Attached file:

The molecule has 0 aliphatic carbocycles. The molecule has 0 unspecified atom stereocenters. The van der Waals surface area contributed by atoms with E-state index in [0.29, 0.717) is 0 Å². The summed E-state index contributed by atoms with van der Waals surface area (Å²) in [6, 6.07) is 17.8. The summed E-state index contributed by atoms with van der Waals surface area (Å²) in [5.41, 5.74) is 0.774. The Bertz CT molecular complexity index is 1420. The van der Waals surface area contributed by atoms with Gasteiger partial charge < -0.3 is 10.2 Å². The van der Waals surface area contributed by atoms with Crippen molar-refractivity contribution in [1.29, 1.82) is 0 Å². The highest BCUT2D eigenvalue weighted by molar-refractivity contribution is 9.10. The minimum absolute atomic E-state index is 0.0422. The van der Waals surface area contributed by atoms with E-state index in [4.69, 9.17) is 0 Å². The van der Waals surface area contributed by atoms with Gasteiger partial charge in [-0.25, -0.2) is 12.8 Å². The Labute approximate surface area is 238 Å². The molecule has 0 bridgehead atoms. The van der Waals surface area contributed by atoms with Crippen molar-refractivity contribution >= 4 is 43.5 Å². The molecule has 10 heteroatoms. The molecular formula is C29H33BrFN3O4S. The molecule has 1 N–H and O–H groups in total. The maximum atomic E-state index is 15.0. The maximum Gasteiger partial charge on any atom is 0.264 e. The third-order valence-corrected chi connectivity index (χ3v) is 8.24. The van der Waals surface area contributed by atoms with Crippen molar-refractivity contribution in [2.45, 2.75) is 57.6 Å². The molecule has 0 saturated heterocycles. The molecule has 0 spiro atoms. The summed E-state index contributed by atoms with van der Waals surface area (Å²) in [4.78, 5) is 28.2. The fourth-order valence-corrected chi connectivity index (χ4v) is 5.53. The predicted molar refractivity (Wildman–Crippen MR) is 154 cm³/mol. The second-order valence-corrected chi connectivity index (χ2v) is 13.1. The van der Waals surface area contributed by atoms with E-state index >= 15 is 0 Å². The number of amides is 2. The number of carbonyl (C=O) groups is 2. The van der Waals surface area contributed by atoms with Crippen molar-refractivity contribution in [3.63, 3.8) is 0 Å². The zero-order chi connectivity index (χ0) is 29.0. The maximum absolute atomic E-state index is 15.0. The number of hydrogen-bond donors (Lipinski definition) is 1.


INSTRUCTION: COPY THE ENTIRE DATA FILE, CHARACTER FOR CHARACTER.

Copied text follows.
The molecule has 0 aliphatic carbocycles. The molecule has 0 unspecified atom stereocenters. The van der Waals surface area contributed by atoms with E-state index in [0.29, 0.717) is 0 Å². The summed E-state index contributed by atoms with van der Waals surface area (Å²) in [6, 6.07) is 17.8. The summed E-state index contributed by atoms with van der Waals surface area (Å²) in [5.41, 5.74) is 0.774. The Bertz CT molecular complexity index is 1420. The van der Waals surface area contributed by atoms with Gasteiger partial charge < -0.3 is 10.2 Å². The van der Waals surface area contributed by atoms with Crippen molar-refractivity contribution in [1.29, 1.82) is 0 Å². The highest BCUT2D eigenvalue weighted by molar-refractivity contribution is 9.10. The minimum absolute atomic E-state index is 0.0422. The van der Waals surface area contributed by atoms with E-state index in [4.69, 9.17) is 0 Å². The van der Waals surface area contributed by atoms with Gasteiger partial charge in [-0.25, -0.2) is 12.8 Å². The Labute approximate surface area is 238 Å². The molecule has 0 bridgehead atoms. The van der Waals surface area contributed by atoms with Crippen molar-refractivity contribution >= 4 is 43.5 Å². The molecule has 10 heteroatoms. The molecular formula is C29H33BrFN3O4S. The molecule has 1 N–H and O–H groups in total. The maximum atomic E-state index is 15.0. The maximum Gasteiger partial charge on any atom is 0.264 e. The third-order valence-corrected chi connectivity index (χ3v) is 8.24. The van der Waals surface area contributed by atoms with Crippen molar-refractivity contribution in [2.45, 2.75) is 57.6 Å². The molecule has 0 saturated heterocycles. The molecule has 0 spiro atoms. The summed E-state index contributed by atoms with van der Waals surface area (Å²) in [4.78, 5) is 28.2. The fourth-order valence-corrected chi connectivity index (χ4v) is 5.53. The predicted molar refractivity (Wildman–Crippen MR) is 154 cm³/mol. The second-order valence-corrected chi connectivity index (χ2v) is 13.1. The van der Waals surface area contributed by atoms with E-state index >= 15 is 0 Å². The number of amides is 2. The number of carbonyl (C=O) groups is 2. The van der Waals surface area contributed by atoms with Crippen molar-refractivity contribution in [3.63, 3.8) is 0 Å². The zero-order chi connectivity index (χ0) is 29.0. The maximum absolute atomic E-state index is 15.0. The number of hydrogen-bond donors (Lipinski definition) is 1.